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      First indication of Japanese mitten crabs in Europe and cryptic genetic diversity of invasive Chinese mitten crabs

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      NeoBiota

      Pensoft Publishers

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          Abstract

          The Chinese mitten crab ( Eriocheir sinensis) is a prominent aquatic invader with substantial negative economic and environmental impacts. The aim of the present study was to re-evaluate the genetic diversity of mitten crabs throughout their native and invaded ranges based on publicly available sequence data, and assess if multiple introductions or rapid adaptation could be responsible for biologically divergent mitten crabs in Northern Europe. We assembled available genetic data of a fragment of the mitochondrial cytochrome c oxidase subunit one gene (COI) for all species of the genus Eriocheir. We applied phylogenetic and population genetic analyses to compare native and invasive populations, and to identify possible source populations. The phylogenetic reconstruction revealed that five COI sequences from Europe, morphologically identified as Chinese mitten crab, actually belong to the Japanese mitten crab ( Eriocheir japonica), representing the first indication of its presence in European waters. All other COI sequences from Europe could unambiguously be assigned to the Chinese mitten crab. In some Northern German populations of Chinese mitten crabs, genetic diversity was surprisingly high, due to seven unique haplotypes encoding several amino acid substitutions. This diversity may reflect a cryptic introduction from an unsampled native location, or rapid adaptation in the invaded range. Based on the genetic diversity shared between native and introduced range, Feiyunjiang, a tributary of the Yangtze River, emerges as a plausible source population for the original introduction of Chinese mitten crabs to Europe. This study highlights the complex and dynamic invasion processes of mitten crabs in Europe. We urge to further monitor mitten crab invasions using genetic tools.

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          Most cited references 47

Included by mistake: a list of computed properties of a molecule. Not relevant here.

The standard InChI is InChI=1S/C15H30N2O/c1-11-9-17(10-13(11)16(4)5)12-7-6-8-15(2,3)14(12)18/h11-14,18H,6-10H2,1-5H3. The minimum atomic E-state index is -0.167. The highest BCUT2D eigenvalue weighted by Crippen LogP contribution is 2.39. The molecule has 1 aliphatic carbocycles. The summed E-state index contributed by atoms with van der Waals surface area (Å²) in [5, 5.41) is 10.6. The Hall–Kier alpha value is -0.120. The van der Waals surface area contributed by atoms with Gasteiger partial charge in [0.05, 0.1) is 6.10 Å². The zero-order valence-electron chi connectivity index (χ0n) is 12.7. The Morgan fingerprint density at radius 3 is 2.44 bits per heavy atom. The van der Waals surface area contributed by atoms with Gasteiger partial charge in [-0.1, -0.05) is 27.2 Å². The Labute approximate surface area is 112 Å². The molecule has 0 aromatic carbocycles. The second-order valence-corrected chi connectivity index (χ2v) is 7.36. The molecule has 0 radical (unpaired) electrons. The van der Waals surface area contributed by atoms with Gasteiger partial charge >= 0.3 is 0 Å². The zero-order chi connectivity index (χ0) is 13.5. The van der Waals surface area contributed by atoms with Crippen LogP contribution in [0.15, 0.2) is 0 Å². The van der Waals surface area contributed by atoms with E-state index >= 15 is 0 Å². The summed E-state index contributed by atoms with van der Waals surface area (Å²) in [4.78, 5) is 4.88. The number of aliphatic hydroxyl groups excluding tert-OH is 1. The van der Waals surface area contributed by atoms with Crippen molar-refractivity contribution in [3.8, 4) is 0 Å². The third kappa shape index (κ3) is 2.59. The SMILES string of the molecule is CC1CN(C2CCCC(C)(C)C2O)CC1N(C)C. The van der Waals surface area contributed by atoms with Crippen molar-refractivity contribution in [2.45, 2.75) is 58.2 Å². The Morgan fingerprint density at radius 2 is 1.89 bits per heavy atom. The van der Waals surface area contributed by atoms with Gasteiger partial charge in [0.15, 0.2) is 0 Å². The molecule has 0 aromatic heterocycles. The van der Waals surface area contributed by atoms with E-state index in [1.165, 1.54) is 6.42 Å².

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          The hitch-hiking effect of a favourable gene

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            Genetic variation increases during biological invasion by a Cuban lizard.

            A genetic paradox exists in invasion biology: how do introduced populations, whose genetic variation has probably been depleted by population bottlenecks, persist and adapt to new conditions? Lessons from conservation genetics show that reduced genetic variation due to genetic drift and founder effects limits the ability of a population to adapt, and small population size increases the risk of extinction. Nonetheless, many introduced species experiencing these same conditions during initial introductions persist, expand their ranges, evolve rapidly and become invasive. To address this issue, we studied the brown anole, a worldwide invasive lizard. Genetic analyses indicate that at least eight introductions have occurred in Florida from across this lizard's native range, blending genetic variation from different geographic source populations and producing populations that contain substantially more, not less, genetic variation than native populations. Moreover, recently introduced brown anole populations around the world originate from Florida, and some have maintained these elevated levels of genetic variation. Here we show that one key to invasion success may be the occurrence of multiple introductions that transform among-population variation in native ranges to within-population variation in introduced areas. Furthermore, these genetically variable populations may be particularly potent sources for introductions elsewhere. The growing problem of invasive species introductions brings considerable economic and biological costs. If these costs are to be mitigated, a greater understanding of the causes, progression and consequences of biological invasions is needed.
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              Cryptic invasion by a non-native genotype of the common reed, Phragmites australis, into North America.

              Cryptic invasions are a largely unrecognized type of biological invasion that lead to underestimation of the total numbers and impacts of invaders because of the difficulty in detecting them. The distribution and abundance of Phragmites australis in North America has increased dramatically over the past 150 years. This research tests the hypothesis that a non-native strain of Phragmites is responsible for the observed spread. Two noncoding chloroplast DNA regions were sequenced for samples collected worldwide, throughout the range of Phragmites. Modern North American populations were compared with historical ones from herbarium collections. Results indicate that an introduction has occurred, and the introduced type has displaced native types as well as expanded to regions previously not known to have Phragmites. Native types apparently have disappeared from New England and, while still present, may be threatened in other parts of North America.
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                Author and article information

                Journal
                NeoBiota
                NB
                Pensoft Publishers
                1314-2488
                1619-0033
                August 28 2019
                August 28 2019
                : 50
                : 1-29
                Article
                10.3897/neobiota.50.34881
                © 2019

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